Note that at atmospheric temperatures, 0.1°C implies ability to resolve the measured quantity at 4-digit (1 part in 10,000) levels already, as there’s 273 (and change) degrees below zero on the celsius scale that are sorta important… Divide that increment by another two zeros, and the chances of a person not actually measuring what they intend to be measuring become pretty significant.

Thanks for the idea.

I think for this design I’m going to stick with two-terminal 0603 devices for a sensing element, due to their ruggedness, small size, and ease of soldering. The probes are only 2mm in diameter, so we’re currently using an 0603 RTD soldered to a flex PCB, and glued to a small nail. I would be concerned that the tiny TMP117 would get scratched upon insertion into the tree, or break off from the PCB entirely. The ADT7420 is of course too large to fit.

(This is an R&D project for an HRM sapflow meter. If you have ideas for manufacturability, I’m all ears. We switched from thermocouples to RTDs to try to get better accuracy, but I’m starting to wonder if the RTD isn’t making good contact with the tree, despite being surrounded by sap.)

A different idea to measure small changes in the temperature is to use a band-pass filter before amplification, so we no longer know the absolute temperature but we can measure the changes in temperature without need of a high-precision ADC. However, this means I need an instrumentation amplifier per channel, which I was trying to avoid due to cost and size.

I guess I’m getting lost in the details here.

I saw that the TLA2024 is temperature-stable, but I didn’t see a way of searching for that. Is there some searchable property I can use to filter ADCs for temperature stability?

Makes more sense now that I’ve a better idea of the target application.

If I understand correctly, what you’re really after here is to be able to resolve small temp deltas in multiple, contemporaneous measurements that occur over minute-scale time frames. Not absolute accuracy or long term stability or even stability with regard to temp change so much, since your measurements are only concerned with what happens in the next minute or so, rather than measuring changes between now and a year from now. That actually offers some significant flexibility.

RTDs offer better linearity, thermistors more sensitivity. The latter might let you get by with a cheaper ADC, though probably would yield less consistent system behavior as a function of baseline temperature. Littelfuse and others are already in the business of making temperature probes, and can do customs if the opportunity is right. That’d be more of an off-line conversation if you’d care to have it.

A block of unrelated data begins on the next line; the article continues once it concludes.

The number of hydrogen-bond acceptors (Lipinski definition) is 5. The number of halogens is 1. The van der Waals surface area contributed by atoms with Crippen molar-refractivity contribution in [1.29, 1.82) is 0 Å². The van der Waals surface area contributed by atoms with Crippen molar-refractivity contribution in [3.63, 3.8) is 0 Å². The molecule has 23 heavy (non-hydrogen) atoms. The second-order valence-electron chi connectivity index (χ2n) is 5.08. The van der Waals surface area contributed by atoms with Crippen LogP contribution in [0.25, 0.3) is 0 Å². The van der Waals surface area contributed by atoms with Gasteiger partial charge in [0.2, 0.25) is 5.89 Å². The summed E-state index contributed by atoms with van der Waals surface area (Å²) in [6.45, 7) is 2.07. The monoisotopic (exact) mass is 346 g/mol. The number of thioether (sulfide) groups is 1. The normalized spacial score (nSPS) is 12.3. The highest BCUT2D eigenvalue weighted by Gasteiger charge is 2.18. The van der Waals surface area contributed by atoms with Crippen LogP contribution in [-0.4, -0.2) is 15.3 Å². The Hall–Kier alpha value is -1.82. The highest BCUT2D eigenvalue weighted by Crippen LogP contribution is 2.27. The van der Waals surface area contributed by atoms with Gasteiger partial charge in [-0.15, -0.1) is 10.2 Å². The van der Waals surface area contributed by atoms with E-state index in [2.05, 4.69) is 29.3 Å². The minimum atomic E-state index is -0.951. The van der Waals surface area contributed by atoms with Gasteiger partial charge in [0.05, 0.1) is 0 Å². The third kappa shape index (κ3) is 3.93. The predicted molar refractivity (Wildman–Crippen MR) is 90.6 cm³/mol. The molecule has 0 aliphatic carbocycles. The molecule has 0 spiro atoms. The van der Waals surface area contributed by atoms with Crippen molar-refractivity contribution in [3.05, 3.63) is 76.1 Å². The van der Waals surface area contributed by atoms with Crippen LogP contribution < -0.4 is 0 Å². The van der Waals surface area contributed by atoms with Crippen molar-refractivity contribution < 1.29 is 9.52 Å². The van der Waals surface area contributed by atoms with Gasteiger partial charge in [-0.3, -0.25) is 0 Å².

I’d suggest an arrangement like that napkin-sketched below. The concept would be to use a 2+ input, high-res ADC referenced to the excitation supply and measuring the 2 intermediate points in a 3-element voltage divider created by two temperature sensors with the lowest-tempco resistor you’ve got budget for in the middle. That resistor functions as the reference for the system, which is measuring the proportion of the excitation/supply voltage appearing at the inputs, rather than the actual magnitudes of such. Assuming 1K all around, 16 bits should allow resolving to about 0.06°C with the 3850PPM/°C tempco common among platinum RTDs, if I ran the numbers right.


Assuming a 1K reference resistor value, there are OK, good, and really good options available. I like the LTC2493 as a higher-end ADC option that seems to offer hope of achieving good measurement resolution with the lower sensitivity of RTDs, though the Nuvoton part mentioned might suffice also–some filtering might help with the noise issue.

You mentioned a surface mount RTD; how was that electrically insulated? Sap would likely be conductive enough to mess with the readings if it wasn’t.

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I’m currently insulating the RTD with a thick conformal coat. It seems to work so far. I’d like to get them into a 2mm stainless tube - I haven’t figured out how to manufacture that reliably. I noticed that many RTD probes are 3mm or larger. Omega makes some that are $74 each - I’m hoping to keep the whole probe under $30. Unfortunately, that may mean we sacrifice durability.

I like the simplicity of your circuit, but it doesn’t work in my mind as you describe. It seems that the difference between CH1 and CH2 would decrease as both RTDs heated up, but this could not be distinguished from only one RTD heating up. This sounds like a sum rather than a ratio.